People who bought Google’s stock from April 23, 2018, to April 30, 2019, will be able to apply for a share of the settlement, according to a filing with the U.S. Court for the Northern District of California. Eligible investors will be notified by mail and a website with information will be created, the filing said.
In 2018, Google realized that its systems had been exposing the data of millions of users of its Google Plus website to external developers for years, but executives chose not to notify the public or shareholders. An internal Google memo at the time pointed out that if the security lapse came to light, the company might be subject to the kind of scrutiny Facebook was then receiving for how its data was used by Cambridge Analytica in the 2016 election. Months later, the Wall Street Journal reported on the potential data breach, sending the company’s stock plummeting and triggering a wave of negative media reports.
Lawsuits ensued, and Google settled a class-action lawsuit by users whose data was affected for $7.5 million in 2018. Most people who applied only got a few dollars. The case that was settled Monday was brought by the Rhode Island government, whose pension fund was an investor in Google. It wound its way through the courts for five years and Google tried unsuccessfully to appeal it to the Supreme Court before the settlement was reached.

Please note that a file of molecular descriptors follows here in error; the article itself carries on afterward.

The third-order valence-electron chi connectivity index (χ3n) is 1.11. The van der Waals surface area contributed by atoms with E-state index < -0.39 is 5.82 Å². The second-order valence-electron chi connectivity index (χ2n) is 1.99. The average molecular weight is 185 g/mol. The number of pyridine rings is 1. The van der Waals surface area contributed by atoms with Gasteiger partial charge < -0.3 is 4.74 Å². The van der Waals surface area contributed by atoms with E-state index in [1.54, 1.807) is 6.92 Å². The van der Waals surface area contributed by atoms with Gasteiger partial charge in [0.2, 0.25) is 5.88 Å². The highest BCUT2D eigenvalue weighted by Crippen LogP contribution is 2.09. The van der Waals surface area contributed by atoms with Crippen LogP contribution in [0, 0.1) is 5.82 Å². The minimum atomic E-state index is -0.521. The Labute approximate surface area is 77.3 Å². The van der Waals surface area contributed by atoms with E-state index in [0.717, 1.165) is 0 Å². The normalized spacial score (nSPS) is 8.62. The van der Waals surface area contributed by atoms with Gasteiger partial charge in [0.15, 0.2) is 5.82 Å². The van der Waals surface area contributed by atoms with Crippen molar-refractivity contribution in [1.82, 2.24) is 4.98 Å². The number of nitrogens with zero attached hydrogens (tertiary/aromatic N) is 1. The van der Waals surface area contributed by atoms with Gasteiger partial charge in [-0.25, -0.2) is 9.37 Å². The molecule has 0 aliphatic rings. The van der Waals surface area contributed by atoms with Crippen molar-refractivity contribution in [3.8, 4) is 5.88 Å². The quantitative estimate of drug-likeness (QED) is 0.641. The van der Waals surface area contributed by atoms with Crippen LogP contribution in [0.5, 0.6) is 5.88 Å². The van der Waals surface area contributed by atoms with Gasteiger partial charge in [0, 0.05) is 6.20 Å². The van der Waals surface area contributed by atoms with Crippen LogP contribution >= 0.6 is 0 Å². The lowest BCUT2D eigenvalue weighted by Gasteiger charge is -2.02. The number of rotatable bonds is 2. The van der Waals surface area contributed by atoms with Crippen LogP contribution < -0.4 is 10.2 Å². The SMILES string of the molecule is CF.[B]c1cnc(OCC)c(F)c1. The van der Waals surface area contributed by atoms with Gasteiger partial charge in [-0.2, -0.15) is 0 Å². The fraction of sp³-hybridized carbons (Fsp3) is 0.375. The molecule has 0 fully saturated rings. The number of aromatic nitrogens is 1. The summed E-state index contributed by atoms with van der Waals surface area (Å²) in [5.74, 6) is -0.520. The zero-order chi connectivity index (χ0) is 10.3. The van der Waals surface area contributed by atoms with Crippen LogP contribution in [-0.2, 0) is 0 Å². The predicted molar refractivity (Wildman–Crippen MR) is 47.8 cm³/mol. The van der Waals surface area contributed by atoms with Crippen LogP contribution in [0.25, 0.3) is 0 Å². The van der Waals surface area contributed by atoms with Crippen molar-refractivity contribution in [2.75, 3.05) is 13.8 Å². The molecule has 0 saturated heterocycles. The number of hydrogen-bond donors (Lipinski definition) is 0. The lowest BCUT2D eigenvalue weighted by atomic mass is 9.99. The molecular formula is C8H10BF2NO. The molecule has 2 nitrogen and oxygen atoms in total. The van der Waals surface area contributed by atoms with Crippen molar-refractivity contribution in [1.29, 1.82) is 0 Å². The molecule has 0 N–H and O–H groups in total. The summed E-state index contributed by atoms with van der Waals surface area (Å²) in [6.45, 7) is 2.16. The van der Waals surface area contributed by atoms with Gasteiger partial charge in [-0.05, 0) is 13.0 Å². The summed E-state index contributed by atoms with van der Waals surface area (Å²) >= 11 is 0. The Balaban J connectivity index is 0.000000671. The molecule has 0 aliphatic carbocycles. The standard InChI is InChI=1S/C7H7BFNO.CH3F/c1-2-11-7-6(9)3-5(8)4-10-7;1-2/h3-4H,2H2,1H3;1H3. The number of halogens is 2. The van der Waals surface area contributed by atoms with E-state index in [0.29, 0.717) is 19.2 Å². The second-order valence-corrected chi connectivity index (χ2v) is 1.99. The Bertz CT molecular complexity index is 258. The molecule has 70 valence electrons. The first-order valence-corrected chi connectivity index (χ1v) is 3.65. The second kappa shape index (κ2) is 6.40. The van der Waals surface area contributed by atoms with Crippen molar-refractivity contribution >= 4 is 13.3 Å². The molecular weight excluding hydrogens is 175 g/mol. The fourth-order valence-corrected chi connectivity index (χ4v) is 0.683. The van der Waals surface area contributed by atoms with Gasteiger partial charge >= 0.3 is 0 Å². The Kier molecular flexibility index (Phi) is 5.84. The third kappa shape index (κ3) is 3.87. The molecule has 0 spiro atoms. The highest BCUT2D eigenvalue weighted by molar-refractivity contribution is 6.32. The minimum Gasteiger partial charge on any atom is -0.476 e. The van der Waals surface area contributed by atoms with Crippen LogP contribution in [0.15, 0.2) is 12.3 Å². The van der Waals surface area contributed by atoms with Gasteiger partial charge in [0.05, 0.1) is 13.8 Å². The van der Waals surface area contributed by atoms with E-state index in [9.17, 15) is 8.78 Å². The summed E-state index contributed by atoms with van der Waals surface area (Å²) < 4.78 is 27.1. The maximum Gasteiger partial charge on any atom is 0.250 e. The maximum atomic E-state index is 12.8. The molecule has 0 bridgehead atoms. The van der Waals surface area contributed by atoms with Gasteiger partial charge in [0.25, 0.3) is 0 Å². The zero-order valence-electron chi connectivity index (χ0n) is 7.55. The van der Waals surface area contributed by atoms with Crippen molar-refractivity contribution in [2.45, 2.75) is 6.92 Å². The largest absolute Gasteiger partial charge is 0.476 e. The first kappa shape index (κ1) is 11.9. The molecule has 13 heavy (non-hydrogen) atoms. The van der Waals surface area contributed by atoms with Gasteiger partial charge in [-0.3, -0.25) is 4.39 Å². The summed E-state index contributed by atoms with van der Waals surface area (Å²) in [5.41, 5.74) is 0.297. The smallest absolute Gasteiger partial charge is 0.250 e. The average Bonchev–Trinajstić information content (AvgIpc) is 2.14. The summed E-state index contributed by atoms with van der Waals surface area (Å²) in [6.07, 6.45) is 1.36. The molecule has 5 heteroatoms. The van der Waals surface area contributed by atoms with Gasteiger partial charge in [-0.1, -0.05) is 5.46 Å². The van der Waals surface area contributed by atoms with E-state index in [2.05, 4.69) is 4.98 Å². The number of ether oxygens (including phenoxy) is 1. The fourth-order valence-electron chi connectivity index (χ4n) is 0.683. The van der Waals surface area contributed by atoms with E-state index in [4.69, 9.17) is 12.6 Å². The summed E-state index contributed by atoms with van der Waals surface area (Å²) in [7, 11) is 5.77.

“We regularly identify and fix software issues, disclose information about them, and take these issues seriously,” said José Castañeda, a Google spokesperson. “This matter concerns a product that no longer exists and we are pleased to have it resolved.”
Google and other Big Tech companies have faced intense legal and regulatory scrutiny for years, and Google has been forced to pay billions of dollars in fines for breaking competition laws in Europe. But Monday’s judgment comes soon after two other major legal losses for the company.
In December, a U.S. federal jury in San Francisco found Google guilty of being an illegal monopoly in the app store space. Later that month, the company agreed to pay an amount potentially in the billions to users of its Chrome web browser whom it tracked even though they were on “private” mode.
In September, Google will face another trial, this one brought by the U.S. Department of Justice, which alleges the company has broken competition laws in the digital ad market.